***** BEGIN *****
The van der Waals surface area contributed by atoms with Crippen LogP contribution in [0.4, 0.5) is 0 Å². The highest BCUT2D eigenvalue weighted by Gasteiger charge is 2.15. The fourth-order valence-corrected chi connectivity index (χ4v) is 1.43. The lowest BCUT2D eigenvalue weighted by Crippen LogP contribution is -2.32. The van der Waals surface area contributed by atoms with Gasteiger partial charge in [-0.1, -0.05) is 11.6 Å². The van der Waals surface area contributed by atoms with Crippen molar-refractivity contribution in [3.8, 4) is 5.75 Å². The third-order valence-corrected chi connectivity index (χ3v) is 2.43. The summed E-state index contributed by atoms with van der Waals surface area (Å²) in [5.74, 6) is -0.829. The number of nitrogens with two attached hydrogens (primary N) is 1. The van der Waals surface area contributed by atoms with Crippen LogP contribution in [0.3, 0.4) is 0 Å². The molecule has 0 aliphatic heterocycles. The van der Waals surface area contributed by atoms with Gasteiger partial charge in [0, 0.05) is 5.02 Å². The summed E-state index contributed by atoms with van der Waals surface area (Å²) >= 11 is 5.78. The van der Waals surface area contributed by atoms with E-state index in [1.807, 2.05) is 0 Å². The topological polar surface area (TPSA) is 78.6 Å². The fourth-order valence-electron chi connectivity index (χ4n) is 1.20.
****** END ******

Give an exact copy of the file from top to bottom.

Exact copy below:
The van der Waals surface area contributed by atoms with Crippen LogP contribution in [0.4, 0.5) is 0 Å². The highest BCUT2D eigenvalue weighted by Gasteiger charge is 2.15. The fourth-order valence-corrected chi connectivity index (χ4v) is 1.43. The lowest BCUT2D eigenvalue weighted by Crippen LogP contribution is -2.32. The van der Waals surface area contributed by atoms with Gasteiger partial charge in [-0.1, -0.05) is 11.6 Å². The van der Waals surface area contributed by atoms with Crippen molar-refractivity contribution in [3.8, 4) is 5.75 Å². The third-order valence-corrected chi connectivity index (χ3v) is 2.43. The summed E-state index contributed by atoms with van der Waals surface area (Å²) in [5.74, 6) is -0.829. The number of nitrogens with two attached hydrogens (primary N) is 1. The van der Waals surface area contributed by atoms with Crippen LogP contribution in [0.3, 0.4) is 0 Å². The molecule has 0 aliphatic heterocycles. The van der Waals surface area contributed by atoms with Gasteiger partial charge in [0, 0.05) is 5.02 Å². The summed E-state index contributed by atoms with van der Waals surface area (Å²) >= 11 is 5.78. The van der Waals surface area contributed by atoms with E-state index in [1.807, 2.05) is 0 Å². The topological polar surface area (TPSA) is 78.6 Å². The fourth-order valence-electron chi connectivity index (χ4n) is 1.20.